TV Repacking Update: Widelity's Price List, and Itinerary, for the Road Ahead

What will channel repacking require in money and effort? FCC-commissioned report itemizes licensees’ anticipated costs of repacking, likely steps toward completion, probable sticking points.

The incentive auction and related spectrum repacking are coming. If you’re a TV licensee and you’ve avoided thinking about what might happen to you when the repacking happens, it’s time to get off the dime. The repacking is approaching. You will need to be ready when it arrives.

To remind us all of that fact, the Commission has released a report providing a reasonably clear, if unpleasant, glimpse of the practical tasks the TV industry has to look forward to.

The Commission hired Widelity, Inc., a communications consulting firm, last September to give the agency, and the TV industry, a better idea of the steps that licensees will need to take, and the expenses they’re likely to face, in carrying out the coming spectrum repacking. The report is the result of Widelity’s efforts. (If you’re fuzzy on the whole repacking idea, take a look at our series on the incentive auction, particularly this post and this post.)

The short version of the bad news: the per station repacking process is likely to cost anywhere from the mid-six figures (in uncomplicated TV markets) to eight figures in the largest urban areas. It’s likely to drag on for at least the better part of a year in even the simplest case and could stretch out for several years in others (and those estimates all assume – unrealistically – that no glitches crop up). And it’s likely to be subject to a wide variety of practical problems.

Sure, Congress has authorized the FCC to use $1.75 billion from incentive auction proceeds to reimburse broadcasters’ (and MVPDs’) reasonable repacking-related costs – but which costs will be deemed “reasonable” remains to be seen. The Widelity report is a first step toward identifying reasonable costs. Widelity interviewed relevant broadcast TV industry players who will have to deal with the literal nuts and bolts of the post-auction TV channel relocations. It also took a look at comments filed by interested parties.

The last 25 pages of the report consist of a “Catalog of Potential Expenses and Estimated Costs” with dollar ranges for most of the identified expenses and costs. Caution: the seemingly comprehensive “catalog” punts on some costs (e.g., obtaining approvals from local government authorities) for which Widelity couldn’t come up with general, industry-wide estimates. TV licensees expecting to find themselves repacked should take a close look at the Widelity’s catalog (including its cost estimates for the various listed items) and be prepared to let the FCC know of any problems they see there.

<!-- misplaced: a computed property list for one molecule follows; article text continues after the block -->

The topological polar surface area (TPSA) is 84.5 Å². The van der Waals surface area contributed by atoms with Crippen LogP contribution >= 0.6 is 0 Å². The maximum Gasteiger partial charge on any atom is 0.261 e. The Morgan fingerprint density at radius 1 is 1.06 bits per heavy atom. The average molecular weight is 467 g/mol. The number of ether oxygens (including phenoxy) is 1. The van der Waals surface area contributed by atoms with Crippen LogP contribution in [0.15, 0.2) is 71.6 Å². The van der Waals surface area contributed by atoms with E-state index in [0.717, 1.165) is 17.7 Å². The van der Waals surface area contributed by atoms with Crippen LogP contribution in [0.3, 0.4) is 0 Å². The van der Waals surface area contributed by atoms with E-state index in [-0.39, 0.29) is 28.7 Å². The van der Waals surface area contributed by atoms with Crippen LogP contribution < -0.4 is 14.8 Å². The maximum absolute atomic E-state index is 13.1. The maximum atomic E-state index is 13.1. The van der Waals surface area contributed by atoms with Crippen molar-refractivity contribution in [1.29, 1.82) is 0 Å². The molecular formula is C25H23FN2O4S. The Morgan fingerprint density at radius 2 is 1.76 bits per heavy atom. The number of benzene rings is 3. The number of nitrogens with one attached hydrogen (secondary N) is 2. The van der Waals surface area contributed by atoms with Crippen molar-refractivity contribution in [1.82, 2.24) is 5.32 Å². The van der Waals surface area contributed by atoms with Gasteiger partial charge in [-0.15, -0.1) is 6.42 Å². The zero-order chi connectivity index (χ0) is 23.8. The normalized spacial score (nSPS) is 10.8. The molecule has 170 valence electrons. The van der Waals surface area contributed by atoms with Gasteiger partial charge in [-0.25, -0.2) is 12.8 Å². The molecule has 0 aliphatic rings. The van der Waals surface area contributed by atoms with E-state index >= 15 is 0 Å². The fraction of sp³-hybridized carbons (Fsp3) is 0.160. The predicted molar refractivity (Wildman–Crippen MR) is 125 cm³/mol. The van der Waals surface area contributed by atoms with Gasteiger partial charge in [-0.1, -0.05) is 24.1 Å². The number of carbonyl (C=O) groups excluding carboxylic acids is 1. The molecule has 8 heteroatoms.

Before it gets to the nitty-gritty catalog, though, Widelity reviews the lay of the land that will confront broadcasters when the repacking process begins. And it’s not pretty.

That’s because, thanks to the DTV transition a mere five years ago, important resources may be lacking. The channel changes necessitated by the repacking will require many stations to buy new transmitters and antennas. But manufacturers of both have reduced their operations because of an understandable drop in demand following the DTV transition (not to mention the years-long recession). While Widelity reports that equipment manufacturers expect to be able to meet demand resulting from the repacking, it expresses concern about that ability if the demand is “bunched”. In other words, if everybody orders their new gear at the same time, we can all expect delivery delays.

Of course, it’s far from certain that a station’s existing tower will be able to accommodate a replacement antenna without some modification. That means that structural engineers experienced with broadcast towers will have to be figured into the process, and their numbers are “limited”, according to Widelity. Further, they won’t be able to start their analysis of any particular station until that station knows what antenna its repacked facilities will require.